The Indian Analyst

South Indian Inscriptions







List of Plates

Additions and Corrections



Chaudhury, P.D.


DE, S. C.

Desai, P. B.

Dikshit, M. G.

Krishnan, K. G.

Desai, P. B

Krishna Rao, B. V.

Lakshminarayan Rao, N., M.A.

Mirashi, V. V.

Narasimhaswami, H. K.

Pandeya, L. P.,

Sircar, D. C.

Venkataramayya, M., M.A.,

Venkataramanayya, N., M.A.

Index-By A. N. Lahiri

Other South-Indian Inscriptions 

Volume 1

Volume 2

Volume 3

Vol. 4 - 8

Volume 9

Volume 10

Volume 11

Volume 12

Volume 13

Volume 14

Volume 15

Volume 16

Volume 17

Volume 18

Volume 19

Volume 20

Volume 22
Part 1

Volume 22
Part 2

Volume 23

Volume 24

Volume 26

Volume 27





Annual Reports 1935-1944

Annual Reports 1945- 1947

Corpus Inscriptionum Indicarum Volume 2, Part 2

Corpus Inscriptionum Indicarum Volume 7, Part 3

Kalachuri-Chedi Era Part 1

Kalachuri-Chedi Era Part 2

Epigraphica Indica

Epigraphia Indica Volume 3

Indica Volume 4

Epigraphia Indica Volume 6

Epigraphia Indica Volume 7

Epigraphia Indica Volume 8

Epigraphia Indica Volume 27

Epigraphia Indica Volume 29

Epigraphia Indica Volume 30

Epigraphia Indica Volume 31

Epigraphia Indica Volume 32

Paramaras Volume 7, Part 2

Śilāhāras Volume 6, Part 2

Vākāṭakas Volume 5

Early Gupta Inscriptions

Archaeological Links

Archaeological-Survey of India





A.—Kāśyapa Image Inscription from Silao

This inscription has been published by me.[7] It attracted the attention of Professor Dr. E. H. Johnson of the Balliol College, Oxford, England, who was good enough to offer some illuminating comments on it in a letter, dated the 18th October, 1941, addressed to Dr. N. P. Chakravarti the then Deputy Director General of Archaeology in India, New Delhi. Dr. Chakravarti kindly supplied me with the relevant extract from that letter. This extract runs as follows :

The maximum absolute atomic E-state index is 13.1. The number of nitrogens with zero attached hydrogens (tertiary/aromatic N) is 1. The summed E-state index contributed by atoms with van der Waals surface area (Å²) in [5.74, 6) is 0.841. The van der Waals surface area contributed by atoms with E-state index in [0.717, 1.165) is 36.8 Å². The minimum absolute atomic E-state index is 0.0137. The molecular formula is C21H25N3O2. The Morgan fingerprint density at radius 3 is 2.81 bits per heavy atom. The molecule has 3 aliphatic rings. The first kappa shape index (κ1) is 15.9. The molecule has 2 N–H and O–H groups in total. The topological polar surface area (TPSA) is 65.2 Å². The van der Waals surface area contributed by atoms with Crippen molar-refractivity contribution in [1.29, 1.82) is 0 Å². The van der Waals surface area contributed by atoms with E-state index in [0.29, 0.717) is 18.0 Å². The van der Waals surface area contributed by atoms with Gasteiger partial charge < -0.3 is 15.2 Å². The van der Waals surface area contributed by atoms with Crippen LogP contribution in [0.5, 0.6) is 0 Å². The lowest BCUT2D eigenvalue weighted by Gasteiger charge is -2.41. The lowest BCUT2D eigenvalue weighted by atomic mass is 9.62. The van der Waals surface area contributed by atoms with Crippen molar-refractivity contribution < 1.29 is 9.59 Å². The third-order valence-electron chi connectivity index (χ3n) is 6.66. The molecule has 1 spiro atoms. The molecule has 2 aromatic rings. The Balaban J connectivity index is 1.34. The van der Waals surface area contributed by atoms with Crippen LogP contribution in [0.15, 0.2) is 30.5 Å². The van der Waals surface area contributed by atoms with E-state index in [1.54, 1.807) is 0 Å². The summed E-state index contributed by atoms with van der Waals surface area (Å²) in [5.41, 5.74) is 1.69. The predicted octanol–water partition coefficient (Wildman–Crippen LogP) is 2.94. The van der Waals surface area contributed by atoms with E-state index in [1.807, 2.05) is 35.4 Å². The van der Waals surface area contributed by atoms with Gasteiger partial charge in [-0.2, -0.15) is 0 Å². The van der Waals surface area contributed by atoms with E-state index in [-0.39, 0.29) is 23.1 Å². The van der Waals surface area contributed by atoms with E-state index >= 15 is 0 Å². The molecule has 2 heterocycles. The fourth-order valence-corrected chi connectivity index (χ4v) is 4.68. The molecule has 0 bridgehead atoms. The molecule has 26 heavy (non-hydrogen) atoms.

“Owing to various circumstances I have only recently seen Dr. Chhabra’s interesting article in Epigraphia Indica on the Kāśyapa image inscription at Silao. On one or two points however he has overlooked references, which would have modified his interpretation. If you would be good enough to send this letter to him, he might be interested to look up those I mention, and if he wishes to publish a supplemental note, he is welcome to make what use of my remarks he likes ; there is no need to mention my name.

“On page 330 he refers to Buddhacaritra, xvii, 12, in Cowell’s edition; but the whole of the text in Cowell from xiv, 33 on is a nineteenth century addition by Amṛtānanda, who was Hodgson’s pandit in Khatmandu. Aśvaghosa did give a full account of Mahākāśyapa’s conversion, and an English translation of it from the Tibetan and Chinese by me is to be found in Acta Orientalia, XV, canto xvii, 24 ff. There is also an earlier translation in German from the Tibetan only by Fr. Waller in Das Leben des Buddha von Aśvaghoṣa.


[1] The reference here is to the submarine mountains.
[2] In an ordinary japa, the votary sits in a quiet corner and mutters prayer or repeats a formula there in an undertone or inarticulately, but in jala-japa, as the term indicates, he is required to keep sitting under water all the while.
[3] One has to imagine that the exterior of the temple was originally white-washed, and that the main item of the up-keep of a temple usually consists of a fresh coat of lime-wash at least once a year. The poet no doubt wished that the temple built by Vishṇu might be well looks after and might endure for ever, but the phēna-puñja-pratishṭhā of the stanza lends itself equally to a totally opposite and undesired sense : the solidity of a heap of foam, a mocking reference to the ephemeral nature of man-made things.
[4] The broad division of the universe into three : earth, heaven and the nether world, is here replaced by its more elaborate classification into the following fourteen sections : bhū, bhuvar, svar, mahas, janas, tapas, satya, atala, vitala, sutala, rasātala, talātala, mahātala and pātāla. The first one refers to this earth, the next six are above it, one over the other, and the remaining seven are under it, one below the other.
[5] The fourteen traditional lores are four Vēdas , six Vēdāngas, Dharma, Mīmāṁsā, Nyāya and the Purāṇas collectively as the fourteenth.
[6] The fourteen manvantaras constitute but one day of Brahman. They compirse 4,320,000 human years Six such periods have already passed, we are living in the seventh, and seven more yet to come.
[7] Above, Vol. XXV, 327 ff. and plate.

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